U of A developed phone app helps youth impacted by anxiety

Tamara Vineberg - 29 March 2021

This composite of the MindClimb app was conceived with the input of youth during the tool's research phase.
The typical teenager you see with their head bent over a cell phone may not be on social media. Mandi Newton is helping adolescents impacted by anxiety by giving them what they want - a mobile app to practice skills learned while receiving cognitive based therapy treatment (CBT). Newton, a professor in the Division of General and Community Pediatrics, spent three years researching and refining the MindClimb app.

Therapists teach CBT to adolescents who then practice the tools when they are faced with feelings that they aren’t sure how to deal with. “If you are anxious, it means struggling to work at the things you are uneasy about. That can be truly uncomfortable and kids rarely enjoy doing it, especially teenagers,” says Newton. “We thought that having tools on their phone would make treatment a little more accessible and easier to do in-the-moment. I think that in-the-moment piece is key. If you have an anxiety disorder, anxious moments can sneak up on you. Then to have those tools right there can help you cope.”

The area of youth mental health is Newton’s passion. She frequently turns to innovation, technology, and clinical trial design as a solution. Newton developed BREATHE, Being Real, Easing Anxiety - Tools Helping Electronically, which is another CBT tool. The Canadian Institutes of Health Research provided a two-year grant for the MindClimb app. Newton, co-principal investigator Alexa Bagnell, a professor in the Department of Psychiatry at Dalhousie University, and an app developer collaborated to build the framework. Then they turned to youth to provide feedback.

“When you are anxious and you’re stressed, in that moment, you don’t need an app with 10 unique items on a menu. You require a pared-down version of a tool that can do what you need it to do, while your fingers are shaking, you’re nervous, not thinking clearly, and stressed,” says Newton. “Part of anxiety management is learning how to calm your body. Youth said that they wanted to be able to relax so they asked for access to music or sounds. We added videos and a microphone so a friend or they could record inspiring messages to themselves and they could play it back. That was an idea that stood out for me because I hadn’t thought of it before.”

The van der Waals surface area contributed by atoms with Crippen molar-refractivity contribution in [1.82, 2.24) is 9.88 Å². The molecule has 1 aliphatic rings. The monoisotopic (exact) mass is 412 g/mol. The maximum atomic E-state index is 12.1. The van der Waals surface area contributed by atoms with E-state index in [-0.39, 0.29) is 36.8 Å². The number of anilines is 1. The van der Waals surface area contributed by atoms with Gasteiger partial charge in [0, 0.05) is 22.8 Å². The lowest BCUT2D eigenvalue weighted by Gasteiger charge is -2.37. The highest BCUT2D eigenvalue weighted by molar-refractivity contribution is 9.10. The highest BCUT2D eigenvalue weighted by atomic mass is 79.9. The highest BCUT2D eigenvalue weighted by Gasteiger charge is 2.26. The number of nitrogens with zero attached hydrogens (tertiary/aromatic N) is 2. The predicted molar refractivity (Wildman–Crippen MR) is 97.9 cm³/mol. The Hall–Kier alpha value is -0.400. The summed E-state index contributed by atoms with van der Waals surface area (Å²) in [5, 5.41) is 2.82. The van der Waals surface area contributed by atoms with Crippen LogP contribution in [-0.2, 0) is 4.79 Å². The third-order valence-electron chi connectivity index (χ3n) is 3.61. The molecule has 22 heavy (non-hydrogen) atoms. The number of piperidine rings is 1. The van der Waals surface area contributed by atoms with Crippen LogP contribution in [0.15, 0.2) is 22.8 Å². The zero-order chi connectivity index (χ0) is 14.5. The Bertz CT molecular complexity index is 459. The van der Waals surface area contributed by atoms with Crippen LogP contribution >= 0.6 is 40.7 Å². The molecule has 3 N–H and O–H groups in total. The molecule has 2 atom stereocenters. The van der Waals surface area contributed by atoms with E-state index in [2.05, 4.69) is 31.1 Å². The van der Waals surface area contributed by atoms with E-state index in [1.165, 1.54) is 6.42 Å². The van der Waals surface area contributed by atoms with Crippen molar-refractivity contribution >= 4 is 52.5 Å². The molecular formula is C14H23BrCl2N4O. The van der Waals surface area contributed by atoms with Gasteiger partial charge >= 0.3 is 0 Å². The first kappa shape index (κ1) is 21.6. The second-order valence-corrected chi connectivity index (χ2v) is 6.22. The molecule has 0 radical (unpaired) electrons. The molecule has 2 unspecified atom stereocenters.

Recruiting adolescents for the study took longer than expected, and the research took three years instead of two. Newton worked with clinical therapists to recruit adolescents. However, the MindClimb app research was tied to when the clinical therapy groups were scheduled. Clinicians also had to adapt to youth using their phone and bringing up the MindClimb app during therapy sessions. It was a behaviour change for clinical practice. “We were mindful and did not rush the research,” adds Newton.

Now that they have fully developed the MindClimb app, a not-for-profit organization is taking the steps to make it available across Canada. Newton is stepping aside for this part of the venture, and may become involved with future research to determine patient outcomes. But she has already seen the impact the MindClimb app is having on its users.

“We’re supporting a child in cognitive behavioural therapy. We’re meeting kids where they’re already at. Often when we do treatments, or offer interventions for kids, we ask them to learn new concepts. We challenge them to do uncomfortable tasks. They know they need to do it to feel better, but they don’t necessarily want to do it because it feels uncomfortable. With this app, we say that we understand the phone is an important piece of your life. We are working to make treatment more accessible to you and make it feel more like it’s a part of you. To me, it felt like a more user centred approach to treatment than we’ve done in the past,” she says.